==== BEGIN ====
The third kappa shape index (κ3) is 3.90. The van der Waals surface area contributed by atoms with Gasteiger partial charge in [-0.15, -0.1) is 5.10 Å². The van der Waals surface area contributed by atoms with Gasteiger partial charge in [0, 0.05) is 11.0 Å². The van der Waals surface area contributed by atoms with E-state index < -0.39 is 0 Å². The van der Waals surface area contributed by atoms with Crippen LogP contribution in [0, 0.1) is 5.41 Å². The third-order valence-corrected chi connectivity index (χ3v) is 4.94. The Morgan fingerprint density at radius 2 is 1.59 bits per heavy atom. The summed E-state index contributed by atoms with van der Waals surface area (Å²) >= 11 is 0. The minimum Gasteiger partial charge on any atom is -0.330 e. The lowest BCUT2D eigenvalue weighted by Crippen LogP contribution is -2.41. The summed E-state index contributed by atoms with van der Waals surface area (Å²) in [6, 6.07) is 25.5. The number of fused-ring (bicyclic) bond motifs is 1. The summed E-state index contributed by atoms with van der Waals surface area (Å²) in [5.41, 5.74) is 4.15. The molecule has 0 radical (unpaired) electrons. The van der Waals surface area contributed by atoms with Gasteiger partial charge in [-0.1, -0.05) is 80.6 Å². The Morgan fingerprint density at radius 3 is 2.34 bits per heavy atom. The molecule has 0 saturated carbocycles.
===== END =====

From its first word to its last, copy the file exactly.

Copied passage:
The third kappa shape index (κ3) is 3.90. The van der Waals surface area contributed by atoms with Gasteiger partial charge in [-0.15, -0.1) is 5.10 Å². The van der Waals surface area contributed by atoms with Gasteiger partial charge in [0, 0.05) is 11.0 Å². The van der Waals surface area contributed by atoms with E-state index < -0.39 is 0 Å². The van der Waals surface area contributed by atoms with Crippen LogP contribution in [0, 0.1) is 5.41 Å². The third-order valence-corrected chi connectivity index (χ3v) is 4.94. The Morgan fingerprint density at radius 2 is 1.59 bits per heavy atom. The summed E-state index contributed by atoms with van der Waals surface area (Å²) >= 11 is 0. The minimum Gasteiger partial charge on any atom is -0.330 e. The lowest BCUT2D eigenvalue weighted by Crippen LogP contribution is -2.41. The summed E-state index contributed by atoms with van der Waals surface area (Å²) in [6, 6.07) is 25.5. The number of fused-ring (bicyclic) bond motifs is 1. The summed E-state index contributed by atoms with van der Waals surface area (Å²) in [5.41, 5.74) is 4.15. The molecule has 0 radical (unpaired) electrons. The van der Waals surface area contributed by atoms with Gasteiger partial charge in [-0.1, -0.05) is 80.6 Å². The Morgan fingerprint density at radius 3 is 2.34 bits per heavy atom. The molecule has 0 saturated carbocycles.